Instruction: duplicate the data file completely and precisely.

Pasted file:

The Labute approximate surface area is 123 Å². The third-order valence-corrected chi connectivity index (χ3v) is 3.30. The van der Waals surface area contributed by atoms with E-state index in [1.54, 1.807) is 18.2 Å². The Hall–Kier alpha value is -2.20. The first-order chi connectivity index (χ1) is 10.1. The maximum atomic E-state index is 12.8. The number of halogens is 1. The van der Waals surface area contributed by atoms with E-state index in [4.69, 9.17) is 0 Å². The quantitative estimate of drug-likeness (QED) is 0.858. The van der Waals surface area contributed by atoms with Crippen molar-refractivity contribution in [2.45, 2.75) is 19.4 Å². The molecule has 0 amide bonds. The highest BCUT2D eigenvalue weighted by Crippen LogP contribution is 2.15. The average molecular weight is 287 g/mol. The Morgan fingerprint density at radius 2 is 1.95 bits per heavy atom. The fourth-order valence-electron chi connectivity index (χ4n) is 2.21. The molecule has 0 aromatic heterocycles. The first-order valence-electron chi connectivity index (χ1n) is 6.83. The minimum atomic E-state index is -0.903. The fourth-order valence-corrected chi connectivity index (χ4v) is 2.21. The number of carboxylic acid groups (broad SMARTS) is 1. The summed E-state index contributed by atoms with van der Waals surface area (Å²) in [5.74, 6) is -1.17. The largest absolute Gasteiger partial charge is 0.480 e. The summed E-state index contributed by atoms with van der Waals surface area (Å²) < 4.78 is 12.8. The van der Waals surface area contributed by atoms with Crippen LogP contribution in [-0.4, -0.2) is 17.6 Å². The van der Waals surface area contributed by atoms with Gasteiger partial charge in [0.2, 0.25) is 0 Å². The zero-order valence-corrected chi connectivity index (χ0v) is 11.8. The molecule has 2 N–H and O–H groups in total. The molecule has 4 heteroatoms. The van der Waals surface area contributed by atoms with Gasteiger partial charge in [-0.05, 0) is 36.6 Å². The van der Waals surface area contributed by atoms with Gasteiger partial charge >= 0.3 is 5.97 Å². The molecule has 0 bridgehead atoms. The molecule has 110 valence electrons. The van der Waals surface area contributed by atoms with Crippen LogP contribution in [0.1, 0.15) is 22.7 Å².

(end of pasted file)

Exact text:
The Labute approximate surface area is 123 Å². The third-order valence-corrected chi connectivity index (χ3v) is 3.30. The van der Waals surface area contributed by atoms with E-state index in [1.54, 1.807) is 18.2 Å². The Hall–Kier alpha value is -2.20. The first-order chi connectivity index (χ1) is 10.1. The maximum atomic E-state index is 12.8. The number of halogens is 1. The van der Waals surface area contributed by atoms with E-state index in [4.69, 9.17) is 0 Å². The quantitative estimate of drug-likeness (QED) is 0.858. The van der Waals surface area contributed by atoms with Crippen molar-refractivity contribution in [2.45, 2.75) is 19.4 Å². The molecule has 0 amide bonds. The highest BCUT2D eigenvalue weighted by Crippen LogP contribution is 2.15. The average molecular weight is 287 g/mol. The Morgan fingerprint density at radius 2 is 1.95 bits per heavy atom. The fourth-order valence-electron chi connectivity index (χ4n) is 2.21. The molecule has 0 aromatic heterocycles. The first-order valence-electron chi connectivity index (χ1n) is 6.83. The minimum atomic E-state index is -0.903. The fourth-order valence-corrected chi connectivity index (χ4v) is 2.21. The number of carboxylic acid groups (broad SMARTS) is 1. The summed E-state index contributed by atoms with van der Waals surface area (Å²) in [5.74, 6) is -1.17. The largest absolute Gasteiger partial charge is 0.480 e. The summed E-state index contributed by atoms with van der Waals surface area (Å²) < 4.78 is 12.8. The van der Waals surface area contributed by atoms with Crippen LogP contribution in [-0.4, -0.2) is 17.6 Å². The van der Waals surface area contributed by atoms with Gasteiger partial charge in [0.2, 0.25) is 0 Å². The zero-order valence-corrected chi connectivity index (χ0v) is 11.8. The molecule has 2 N–H and O–H groups in total. The molecule has 4 heteroatoms. The van der Waals surface area contributed by atoms with Gasteiger partial charge in [-0.05, 0) is 36.6 Å². The van der Waals surface area contributed by atoms with Gasteiger partial charge >= 0.3 is 5.97 Å². The molecule has 0 bridgehead atoms. The molecule has 110 valence electrons. The van der Waals surface area contributed by atoms with Crippen LogP contribution in [0.1, 0.15) is 22.7 Å².